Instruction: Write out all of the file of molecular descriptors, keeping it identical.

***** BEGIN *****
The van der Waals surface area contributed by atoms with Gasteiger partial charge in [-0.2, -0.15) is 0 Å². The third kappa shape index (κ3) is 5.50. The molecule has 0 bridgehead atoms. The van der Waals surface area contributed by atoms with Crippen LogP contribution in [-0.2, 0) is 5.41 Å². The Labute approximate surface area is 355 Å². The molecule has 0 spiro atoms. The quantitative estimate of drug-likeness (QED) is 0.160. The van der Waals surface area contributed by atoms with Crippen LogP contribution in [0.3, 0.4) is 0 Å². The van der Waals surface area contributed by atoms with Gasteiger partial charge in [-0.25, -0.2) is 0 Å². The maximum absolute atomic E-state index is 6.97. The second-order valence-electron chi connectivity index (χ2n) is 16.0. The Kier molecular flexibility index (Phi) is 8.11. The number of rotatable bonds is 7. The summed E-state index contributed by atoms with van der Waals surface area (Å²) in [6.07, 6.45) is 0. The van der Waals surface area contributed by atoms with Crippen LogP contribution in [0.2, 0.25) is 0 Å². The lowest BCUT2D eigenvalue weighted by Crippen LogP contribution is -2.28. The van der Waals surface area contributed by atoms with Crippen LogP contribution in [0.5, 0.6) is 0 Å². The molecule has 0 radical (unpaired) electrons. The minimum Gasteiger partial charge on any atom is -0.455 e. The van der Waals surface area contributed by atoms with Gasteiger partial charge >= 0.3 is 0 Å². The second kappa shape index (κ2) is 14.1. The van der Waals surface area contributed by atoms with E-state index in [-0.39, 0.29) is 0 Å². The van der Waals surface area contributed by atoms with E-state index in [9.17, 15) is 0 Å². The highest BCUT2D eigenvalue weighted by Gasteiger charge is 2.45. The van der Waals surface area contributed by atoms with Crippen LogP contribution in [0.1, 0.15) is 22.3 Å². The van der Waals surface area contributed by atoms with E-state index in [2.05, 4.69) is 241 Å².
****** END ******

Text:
The van der Waals surface area contributed by atoms with Gasteiger partial charge in [-0.2, -0.15) is 0 Å². The third kappa shape index (κ3) is 5.50. The molecule has 0 bridgehead atoms. The van der Waals surface area contributed by atoms with Crippen LogP contribution in [-0.2, 0) is 5.41 Å². The Labute approximate surface area is 355 Å². The molecule has 0 spiro atoms. The quantitative estimate of drug-likeness (QED) is 0.160. The van der Waals surface area contributed by atoms with Crippen LogP contribution in [0.3, 0.4) is 0 Å². The van der Waals surface area contributed by atoms with Gasteiger partial charge in [-0.25, -0.2) is 0 Å². The maximum absolute atomic E-state index is 6.97. The second-order valence-electron chi connectivity index (χ2n) is 16.0. The Kier molecular flexibility index (Phi) is 8.11. The number of rotatable bonds is 7. The summed E-state index contributed by atoms with van der Waals surface area (Å²) in [6.07, 6.45) is 0. The van der Waals surface area contributed by atoms with Crippen LogP contribution in [0.2, 0.25) is 0 Å². The lowest BCUT2D eigenvalue weighted by Crippen LogP contribution is -2.28. The van der Waals surface area contributed by atoms with Crippen LogP contribution in [0.5, 0.6) is 0 Å². The molecule has 0 radical (unpaired) electrons. The minimum Gasteiger partial charge on any atom is -0.455 e. The van der Waals surface area contributed by atoms with Gasteiger partial charge >= 0.3 is 0 Å². The second kappa shape index (κ2) is 14.1. The van der Waals surface area contributed by atoms with E-state index in [-0.39, 0.29) is 0 Å². The van der Waals surface area contributed by atoms with E-state index in [9.17, 15) is 0 Å². The highest BCUT2D eigenvalue weighted by Gasteiger charge is 2.45. The van der Waals surface area contributed by atoms with Crippen LogP contribution in [0.1, 0.15) is 22.3 Å². The van der Waals surface area contributed by atoms with E-state index in [2.05, 4.69) is 241 Å².